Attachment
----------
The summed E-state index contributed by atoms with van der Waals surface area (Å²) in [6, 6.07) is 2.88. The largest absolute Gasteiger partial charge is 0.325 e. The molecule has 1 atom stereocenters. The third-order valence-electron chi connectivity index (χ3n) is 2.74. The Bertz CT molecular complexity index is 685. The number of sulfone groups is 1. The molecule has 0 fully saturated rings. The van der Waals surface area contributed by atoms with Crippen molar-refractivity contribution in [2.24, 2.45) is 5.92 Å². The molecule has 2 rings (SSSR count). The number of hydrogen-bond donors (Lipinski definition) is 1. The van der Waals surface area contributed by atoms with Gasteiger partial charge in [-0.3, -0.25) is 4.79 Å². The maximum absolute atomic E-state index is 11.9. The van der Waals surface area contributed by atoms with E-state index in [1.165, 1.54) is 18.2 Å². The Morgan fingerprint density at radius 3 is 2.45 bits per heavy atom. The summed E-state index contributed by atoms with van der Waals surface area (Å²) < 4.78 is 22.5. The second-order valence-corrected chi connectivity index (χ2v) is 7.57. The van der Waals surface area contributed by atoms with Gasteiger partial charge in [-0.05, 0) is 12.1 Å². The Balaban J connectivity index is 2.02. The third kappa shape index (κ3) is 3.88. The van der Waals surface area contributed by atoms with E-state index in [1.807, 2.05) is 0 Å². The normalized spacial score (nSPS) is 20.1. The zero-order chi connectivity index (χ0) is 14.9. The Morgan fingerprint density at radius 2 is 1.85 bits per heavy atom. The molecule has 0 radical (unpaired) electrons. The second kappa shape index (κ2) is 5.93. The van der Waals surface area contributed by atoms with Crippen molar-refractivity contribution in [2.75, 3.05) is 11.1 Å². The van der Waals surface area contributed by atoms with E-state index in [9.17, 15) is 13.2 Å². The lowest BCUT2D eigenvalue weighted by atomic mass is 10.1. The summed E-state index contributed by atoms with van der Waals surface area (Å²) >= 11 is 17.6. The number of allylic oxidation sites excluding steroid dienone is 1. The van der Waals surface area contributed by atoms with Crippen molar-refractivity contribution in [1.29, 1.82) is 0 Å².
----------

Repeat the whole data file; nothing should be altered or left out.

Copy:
The summed E-state index contributed by atoms with van der Waals surface area (Å²) in [6, 6.07) is 2.88. The largest absolute Gasteiger partial charge is 0.325 e. The molecule has 1 atom stereocenters. The third-order valence-electron chi connectivity index (χ3n) is 2.74. The Bertz CT molecular complexity index is 685. The number of sulfone groups is 1. The molecule has 0 fully saturated rings. The van der Waals surface area contributed by atoms with Crippen molar-refractivity contribution in [2.24, 2.45) is 5.92 Å². The molecule has 2 rings (SSSR count). The number of hydrogen-bond donors (Lipinski definition) is 1. The van der Waals surface area contributed by atoms with Gasteiger partial charge in [-0.3, -0.25) is 4.79 Å². The maximum absolute atomic E-state index is 11.9. The van der Waals surface area contributed by atoms with E-state index in [1.165, 1.54) is 18.2 Å². The Morgan fingerprint density at radius 3 is 2.45 bits per heavy atom. The summed E-state index contributed by atoms with van der Waals surface area (Å²) < 4.78 is 22.5. The second-order valence-corrected chi connectivity index (χ2v) is 7.57. The van der Waals surface area contributed by atoms with Gasteiger partial charge in [-0.05, 0) is 12.1 Å². The Balaban J connectivity index is 2.02. The third kappa shape index (κ3) is 3.88. The van der Waals surface area contributed by atoms with E-state index in [1.807, 2.05) is 0 Å². The normalized spacial score (nSPS) is 20.1. The zero-order chi connectivity index (χ0) is 14.9. The Morgan fingerprint density at radius 2 is 1.85 bits per heavy atom. The molecule has 0 radical (unpaired) electrons. The second kappa shape index (κ2) is 5.93. The van der Waals surface area contributed by atoms with Crippen molar-refractivity contribution in [2.75, 3.05) is 11.1 Å². The van der Waals surface area contributed by atoms with E-state index in [9.17, 15) is 13.2 Å². The lowest BCUT2D eigenvalue weighted by atomic mass is 10.1. The summed E-state index contributed by atoms with van der Waals surface area (Å²) >= 11 is 17.6. The number of allylic oxidation sites excluding steroid dienone is 1. The van der Waals surface area contributed by atoms with Crippen molar-refractivity contribution in [1.29, 1.82) is 0 Å².